Bill Russell leading the Celtics to the 1969 NBA title squares off against Curt Schilling’s bloody sock in the second round of Boston’s Greatest Sports Moment tournament.
4. Bill Russell leads Celtics to 1969 titleBill Russell capped his 13-year playing career –- and third as a player-coach — with one last unforgettable run in 1969. At 36, a worn-down Russell led the Celtics to their 11th NBA championship in 13 years, defeating the powerful Los Angeles Lakers trio of Jerry West, Elgin Baylor and Wilt Chamberlain in seven games to clinch the title. Although the Celtics struggled to a 48–34 regular-season record (their worst mark since 1955-56), they caught fire in the postseason, upsetting the 76ers and Knicks to set up a date with the Lakers in the Finals. Boston then withstood a Herculean effort by West (the only player from the losing team ever named Finals MVP) to raise yet another championship banner and close out one of the greatest eras in professional sports history.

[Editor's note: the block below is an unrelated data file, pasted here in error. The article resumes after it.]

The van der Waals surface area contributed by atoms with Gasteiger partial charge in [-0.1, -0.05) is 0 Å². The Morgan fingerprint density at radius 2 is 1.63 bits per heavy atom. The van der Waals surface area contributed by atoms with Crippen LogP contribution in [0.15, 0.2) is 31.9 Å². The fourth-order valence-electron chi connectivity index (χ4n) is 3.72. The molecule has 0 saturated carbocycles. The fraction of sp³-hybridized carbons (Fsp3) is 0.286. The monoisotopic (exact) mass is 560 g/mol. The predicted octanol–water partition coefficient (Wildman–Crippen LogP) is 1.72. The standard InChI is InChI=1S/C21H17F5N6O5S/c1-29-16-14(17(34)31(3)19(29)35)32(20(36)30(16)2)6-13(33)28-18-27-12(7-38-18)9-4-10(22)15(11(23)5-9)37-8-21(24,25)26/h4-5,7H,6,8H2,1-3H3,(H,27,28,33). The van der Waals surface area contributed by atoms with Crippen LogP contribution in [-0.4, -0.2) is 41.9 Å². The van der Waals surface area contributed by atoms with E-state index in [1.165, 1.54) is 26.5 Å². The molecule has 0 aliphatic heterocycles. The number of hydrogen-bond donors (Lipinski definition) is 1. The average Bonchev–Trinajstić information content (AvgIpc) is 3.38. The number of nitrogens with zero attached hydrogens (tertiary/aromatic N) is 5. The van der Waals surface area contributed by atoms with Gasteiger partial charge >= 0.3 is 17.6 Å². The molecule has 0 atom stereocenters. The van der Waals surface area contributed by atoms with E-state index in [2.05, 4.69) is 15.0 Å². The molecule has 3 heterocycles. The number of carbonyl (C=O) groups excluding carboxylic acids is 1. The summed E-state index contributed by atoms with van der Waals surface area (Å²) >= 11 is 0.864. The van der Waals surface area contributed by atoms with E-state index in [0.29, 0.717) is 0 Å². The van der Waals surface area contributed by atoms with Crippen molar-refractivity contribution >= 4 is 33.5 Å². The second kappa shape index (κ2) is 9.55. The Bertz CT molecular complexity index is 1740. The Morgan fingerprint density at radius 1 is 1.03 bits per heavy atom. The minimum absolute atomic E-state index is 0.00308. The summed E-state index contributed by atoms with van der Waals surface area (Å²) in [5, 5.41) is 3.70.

5. Curt Schilling’s bloody sock performanceCurt Schilling’s debut season with the Red Sox almost had an unhappy ending. But after getting rocked in Game 1 of the 2004 ALCS and seeing the Red Sox fall into a 3-0 hole to the Yankees, Schilling got a chance for redemption. The Red Sox battled back to force a Game 6, team doctors sewed the tendon in Schilling’s injured ankle in place and the veteran right-hander took the mound for Game 6 at Yankee Stadium with a very visible blood stain adorning his right sock. Schilling made good on his promise of “making 55,000 people from New York shut up,” as he went seven innings and struck out four while surrendering only one run on four hits. The Red Sox took the game, 4-2, and went on to win the series in Game 7, becoming the first team in baseball history to overcome a 3-0 series deficit. Boston went on to sweep the St. Louis Cardinals in the Fall Classic, winning the club’s first World Series since 1918 and officially ending the “Curse of the Bambino.”
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